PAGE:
Readers, please note that with any recipe involving fermentation, there is a danger of food poisoning. Please exercise caution if you decide to try this recipe. — Ed.
Caution. The summer season is eyeing the food on your table. In the old days when there was no easy way to keep food refrigerated and safely stored, summer was synonymous with food poisoning.
In particular, the islanders’ staple of boiled barley, a substitute for rice which didn’t grow well here, was a perishable food item. But since people were so poor, they couldn’t afford to throw out rotten barley.
So they came up with a method to transform rotten barley into a healthy drink.
Shindari is a Jeju traditional fermented drink using barley or rice. It is made by putting nuruk, the round-shaped wheat malt fermentation starter, into a mix of boiled grain and water. After fermentation, the grain and water become a sweet and sour alcoholic drink, mild enough for people of all ages to enjoy.
Since shindari is made with traditional ingredients and methods, it has recently attracted attention as a well-being food. It is rich in lactobacillus and promotes digestion. If the alcoholic liquid is not boiled, it becomes a natural, healthy vinegar(*), which for centuries has been used in the preparation of Jeju food.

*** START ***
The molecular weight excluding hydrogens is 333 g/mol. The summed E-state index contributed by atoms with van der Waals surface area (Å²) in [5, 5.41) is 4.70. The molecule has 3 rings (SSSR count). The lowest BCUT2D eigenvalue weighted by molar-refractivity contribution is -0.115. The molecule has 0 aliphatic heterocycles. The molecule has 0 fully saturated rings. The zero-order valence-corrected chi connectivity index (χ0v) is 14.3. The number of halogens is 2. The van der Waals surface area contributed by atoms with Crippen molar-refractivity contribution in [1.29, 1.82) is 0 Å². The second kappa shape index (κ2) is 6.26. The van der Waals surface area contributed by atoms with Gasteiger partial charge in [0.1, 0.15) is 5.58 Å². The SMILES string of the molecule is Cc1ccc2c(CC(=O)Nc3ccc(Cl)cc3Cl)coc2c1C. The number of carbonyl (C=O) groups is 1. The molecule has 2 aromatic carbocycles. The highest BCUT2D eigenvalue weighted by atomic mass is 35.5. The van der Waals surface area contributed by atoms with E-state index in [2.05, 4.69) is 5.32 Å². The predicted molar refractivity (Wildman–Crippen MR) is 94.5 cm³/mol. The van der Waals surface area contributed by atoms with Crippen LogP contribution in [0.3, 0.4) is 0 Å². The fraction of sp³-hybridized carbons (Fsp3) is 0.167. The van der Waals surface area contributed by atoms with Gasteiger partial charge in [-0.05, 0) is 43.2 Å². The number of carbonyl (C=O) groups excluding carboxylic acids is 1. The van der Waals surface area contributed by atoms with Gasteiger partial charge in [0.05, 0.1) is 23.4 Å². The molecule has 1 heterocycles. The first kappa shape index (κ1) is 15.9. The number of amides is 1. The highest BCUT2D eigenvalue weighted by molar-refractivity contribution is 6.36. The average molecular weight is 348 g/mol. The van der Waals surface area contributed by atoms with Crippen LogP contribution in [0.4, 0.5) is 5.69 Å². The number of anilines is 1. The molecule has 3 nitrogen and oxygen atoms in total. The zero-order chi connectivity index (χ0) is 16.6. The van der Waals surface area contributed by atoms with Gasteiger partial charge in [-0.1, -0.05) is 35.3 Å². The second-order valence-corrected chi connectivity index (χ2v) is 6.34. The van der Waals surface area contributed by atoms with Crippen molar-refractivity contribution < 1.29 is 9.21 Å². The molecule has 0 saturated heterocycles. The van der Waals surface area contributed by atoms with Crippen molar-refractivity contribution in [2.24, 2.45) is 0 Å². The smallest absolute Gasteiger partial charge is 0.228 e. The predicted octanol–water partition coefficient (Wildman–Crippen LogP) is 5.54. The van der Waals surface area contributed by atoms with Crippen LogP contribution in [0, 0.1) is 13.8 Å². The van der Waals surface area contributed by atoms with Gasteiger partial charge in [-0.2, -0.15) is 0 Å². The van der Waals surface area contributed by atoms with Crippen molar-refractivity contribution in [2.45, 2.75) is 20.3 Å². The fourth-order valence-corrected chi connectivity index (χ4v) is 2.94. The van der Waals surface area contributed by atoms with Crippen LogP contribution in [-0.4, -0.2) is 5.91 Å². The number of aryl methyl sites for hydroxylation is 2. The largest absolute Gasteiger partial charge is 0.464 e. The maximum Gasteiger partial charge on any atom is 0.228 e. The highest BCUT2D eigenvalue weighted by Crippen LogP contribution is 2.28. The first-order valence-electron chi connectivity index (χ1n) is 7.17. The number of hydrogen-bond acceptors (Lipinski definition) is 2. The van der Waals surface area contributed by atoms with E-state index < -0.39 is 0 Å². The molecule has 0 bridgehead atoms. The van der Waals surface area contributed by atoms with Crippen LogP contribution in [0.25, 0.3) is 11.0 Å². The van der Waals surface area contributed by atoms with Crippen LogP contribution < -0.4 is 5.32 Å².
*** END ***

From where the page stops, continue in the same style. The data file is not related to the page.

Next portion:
Ingredients 200g boiled rice or barley 40g nuruk 400ml water 40g sugar (*) Note that the amounts above are only guidelines. You can modify them to taste.
Serves one to two people.
1. Keep the boiled rice or barley at room temperature for one to two days until it becomes very soft.
▲ Nuruk. Photo by Kim Jung Lim
2. Break the nuruk into small pieces by hand.
▲ Nuruk in rice water. Photo by Kim Jung Lim
3. Add the nuruk and water to the rice and store it in a clean, well-sealed container for one to two days in the summer, or five to six days in winter.
▲ Covered and fermenting mixture. Photo by Kim Jung Lim
4. When bubbles appear on the surface of the rice water and the shape of individual grains of rice disappear, strain the contents using a sieve.
5. Add sugar to taste. The sweeter, the less sour.
6. Boil, then let cool and serve.
(*) When it is boiled, the fermentation process stops. If you don't boil it, the mixture increases in alcohol content until eventually it becomes a vinegar.
▲ The finished product. Photo by Kim Jung Lim
References “Jejudo Food” written by Jeju food expert Kim Ji Soon “Jeju Traditional Food” published by Jeju Special Self-Governing Province Agricultural Research And Extension Services
ⓒ Jeju Weekly 2009 (http://www.jejuweekly.com)
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